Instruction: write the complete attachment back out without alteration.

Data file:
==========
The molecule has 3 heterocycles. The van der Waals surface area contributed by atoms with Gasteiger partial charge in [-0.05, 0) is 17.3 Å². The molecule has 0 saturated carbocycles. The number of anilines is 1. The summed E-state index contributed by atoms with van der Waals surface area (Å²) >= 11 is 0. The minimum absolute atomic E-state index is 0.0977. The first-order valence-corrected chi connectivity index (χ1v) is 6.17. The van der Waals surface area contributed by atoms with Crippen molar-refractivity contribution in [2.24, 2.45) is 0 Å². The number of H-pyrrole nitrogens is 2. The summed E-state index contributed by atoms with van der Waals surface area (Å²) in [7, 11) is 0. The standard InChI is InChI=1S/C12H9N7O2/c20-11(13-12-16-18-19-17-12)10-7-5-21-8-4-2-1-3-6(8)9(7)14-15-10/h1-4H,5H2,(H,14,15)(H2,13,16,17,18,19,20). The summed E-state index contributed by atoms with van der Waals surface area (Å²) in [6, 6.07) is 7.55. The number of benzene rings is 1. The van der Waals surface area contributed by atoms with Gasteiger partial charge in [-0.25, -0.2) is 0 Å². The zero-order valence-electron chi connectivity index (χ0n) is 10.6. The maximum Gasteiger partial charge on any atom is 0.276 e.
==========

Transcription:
The molecule has 3 heterocycles. The van der Waals surface area contributed by atoms with Gasteiger partial charge in [-0.05, 0) is 17.3 Å². The molecule has 0 saturated carbocycles. The number of anilines is 1. The summed E-state index contributed by atoms with van der Waals surface area (Å²) >= 11 is 0. The minimum absolute atomic E-state index is 0.0977. The first-order valence-corrected chi connectivity index (χ1v) is 6.17. The van der Waals surface area contributed by atoms with Crippen molar-refractivity contribution in [2.24, 2.45) is 0 Å². The number of H-pyrrole nitrogens is 2. The summed E-state index contributed by atoms with van der Waals surface area (Å²) in [7, 11) is 0. The standard InChI is InChI=1S/C12H9N7O2/c20-11(13-12-16-18-19-17-12)10-7-5-21-8-4-2-1-3-6(8)9(7)14-15-10/h1-4H,5H2,(H,14,15)(H2,13,16,17,18,19,20). The summed E-state index contributed by atoms with van der Waals surface area (Å²) in [6, 6.07) is 7.55. The number of benzene rings is 1. The van der Waals surface area contributed by atoms with Gasteiger partial charge in [-0.25, -0.2) is 0 Å². The zero-order valence-electron chi connectivity index (χ0n) is 10.6. The maximum Gasteiger partial charge on any atom is 0.276 e.